The vacant grounds of the Rose Festival is a strange scene, but it's hard to imagine a pie-throwing workshop happening anywhere else. In a corner of the carnival early in the morning before it opens, workshop instructor and full-time clown Angel Ocasio wears a white jumpsuit splattered with paint. It's an impromptu workshop, so a few of the other attendees are also clowns, but the rest are Ocasio's fellow Rose Festival employees. (He's the festival's mascot, the Clown Prince.)
Over three decades out of clown college, Ocasio convincingly makes pie throwing sound like a philosophy. To Ocasio, slapstick is basically a form of optimism. "[Pie throwing has] been around as long as comedy," he says. "You get hit with a pie in the face, that's serious stuff. But it's how you deal with it that produces the comedy."
"It's important that you learn not only how to give a pie, but how to take a pie," Ocasio adds. For WW's Classic Comedy Month, that's exactly what we did. Here's what we found out.
1. It's not actually pie.
When we arrive at a patch of dirt by some porta potties, Ocasio unloads a bunch of shaving cream from a cardboard box and spirals the contents of a whole can into an aluminum pie tin. Along with being a waste of food, custard pie is apparently dense enough that it kind of hurts when it gets slammed in your face. Some clowns use whipped cream for their pies, but according to Ocasio, the sugar from it can remove clown makeup.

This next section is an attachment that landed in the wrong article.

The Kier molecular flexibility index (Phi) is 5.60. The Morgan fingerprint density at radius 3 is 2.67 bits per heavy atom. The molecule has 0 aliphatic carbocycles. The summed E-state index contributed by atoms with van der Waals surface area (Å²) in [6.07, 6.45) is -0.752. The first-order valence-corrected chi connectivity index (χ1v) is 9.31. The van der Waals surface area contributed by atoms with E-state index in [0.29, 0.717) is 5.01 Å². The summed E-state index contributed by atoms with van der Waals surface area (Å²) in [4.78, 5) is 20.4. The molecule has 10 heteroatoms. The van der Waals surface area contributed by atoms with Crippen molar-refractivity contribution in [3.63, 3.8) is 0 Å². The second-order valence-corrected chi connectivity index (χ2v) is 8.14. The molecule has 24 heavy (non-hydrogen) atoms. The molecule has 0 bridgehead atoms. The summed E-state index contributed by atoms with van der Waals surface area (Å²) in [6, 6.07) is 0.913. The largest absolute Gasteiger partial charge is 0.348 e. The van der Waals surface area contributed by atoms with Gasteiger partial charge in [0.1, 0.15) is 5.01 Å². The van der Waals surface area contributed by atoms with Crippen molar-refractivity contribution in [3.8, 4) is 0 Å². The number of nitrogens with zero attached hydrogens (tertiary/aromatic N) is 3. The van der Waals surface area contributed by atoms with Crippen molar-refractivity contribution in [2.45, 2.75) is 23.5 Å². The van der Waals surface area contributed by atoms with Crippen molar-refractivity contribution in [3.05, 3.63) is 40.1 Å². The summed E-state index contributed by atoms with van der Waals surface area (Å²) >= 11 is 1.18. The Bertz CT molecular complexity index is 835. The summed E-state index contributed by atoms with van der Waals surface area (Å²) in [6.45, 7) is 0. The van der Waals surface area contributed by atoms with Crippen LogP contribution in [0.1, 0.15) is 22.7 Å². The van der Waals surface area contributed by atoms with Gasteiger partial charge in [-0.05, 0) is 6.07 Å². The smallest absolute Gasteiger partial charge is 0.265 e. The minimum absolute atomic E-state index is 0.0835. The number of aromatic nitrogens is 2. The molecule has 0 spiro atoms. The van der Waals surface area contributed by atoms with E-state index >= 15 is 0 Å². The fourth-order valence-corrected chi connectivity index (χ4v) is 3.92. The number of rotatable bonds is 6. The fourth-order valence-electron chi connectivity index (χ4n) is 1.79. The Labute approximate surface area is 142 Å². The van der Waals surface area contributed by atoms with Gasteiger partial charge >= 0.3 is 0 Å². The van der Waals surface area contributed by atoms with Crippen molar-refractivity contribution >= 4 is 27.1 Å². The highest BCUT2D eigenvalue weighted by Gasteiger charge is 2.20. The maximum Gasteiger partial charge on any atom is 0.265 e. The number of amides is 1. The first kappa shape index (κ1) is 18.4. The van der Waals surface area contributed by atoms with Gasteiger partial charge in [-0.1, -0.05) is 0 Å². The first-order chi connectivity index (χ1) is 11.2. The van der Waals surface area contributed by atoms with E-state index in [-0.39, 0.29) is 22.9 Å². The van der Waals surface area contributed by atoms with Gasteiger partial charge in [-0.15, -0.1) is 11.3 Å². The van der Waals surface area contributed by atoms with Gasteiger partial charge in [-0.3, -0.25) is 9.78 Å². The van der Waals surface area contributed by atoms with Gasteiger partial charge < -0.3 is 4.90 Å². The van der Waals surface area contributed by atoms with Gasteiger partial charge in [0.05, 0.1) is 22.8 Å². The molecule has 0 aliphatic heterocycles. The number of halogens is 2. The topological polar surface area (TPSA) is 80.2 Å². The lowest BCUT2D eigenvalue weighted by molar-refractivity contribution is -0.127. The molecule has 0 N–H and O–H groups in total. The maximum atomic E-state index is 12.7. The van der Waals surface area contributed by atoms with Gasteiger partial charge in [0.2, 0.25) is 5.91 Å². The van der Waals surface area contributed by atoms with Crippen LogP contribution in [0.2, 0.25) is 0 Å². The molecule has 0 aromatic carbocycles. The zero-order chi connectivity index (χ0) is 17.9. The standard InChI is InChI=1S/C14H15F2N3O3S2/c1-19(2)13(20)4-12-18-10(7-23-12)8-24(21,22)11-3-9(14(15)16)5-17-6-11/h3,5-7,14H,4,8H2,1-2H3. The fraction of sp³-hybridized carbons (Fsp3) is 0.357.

2. You don't actually throw it.
"Pies do not fly 100 feet into someone's face," says Ocasio. Instead, you have to "place" it on the face of your "victim"—basically, facepalm them with a mound of shaving cream.
3. If you're on the receiving end, protect your orifices.
It kind of goes without saying that you'll want to keep your eyes and mouth shut. Getting a pie shoved onto your face is surprisingly claustrophobic. If you leave the tin hanging from your face, it gives the joke a moment to land. But it also means holding your breath, which is pretty uncomfortable when you're doing it to avoid inhaling shaving cream.
4. Take your time removing the pie from your face.
Getting the pie off your face is where you get to inject your own unique clowning personality. It can happen pretty naturally: When there's a mound of shaving cream over your entire face, you want to get rid of it. "If you get something in your mouth, just blow it out," says Ocasio. "It's a nice comedic effect." You're supposed to pull the tin straight off instead of dragging it down across your face. That way, you'll leave more of the cream intact. One of the other workshop attendees dramatically wiped his eyes clean one at a time. I found myself motorboat exhaling before pulling my sunglasses out from under a layer of shaving cream—a stylistic touch Ocasio had recommended.
5. Get creative.
Ocasio demonstrated several variations on tripping and face planting onto a pie and aiming for someone who ducks. There are infinite ways to pie and get pied, and searching for the unexpected is crucial to the mindset of a clown. "Clowns should see things through the eyes of a child," says Ocasio. "Find a moment to discover something."
SEE IT: Angel Ocasio will be at the Rose Festival's Junior and Grand Floral parades this weekend. See rosefestival.org for details.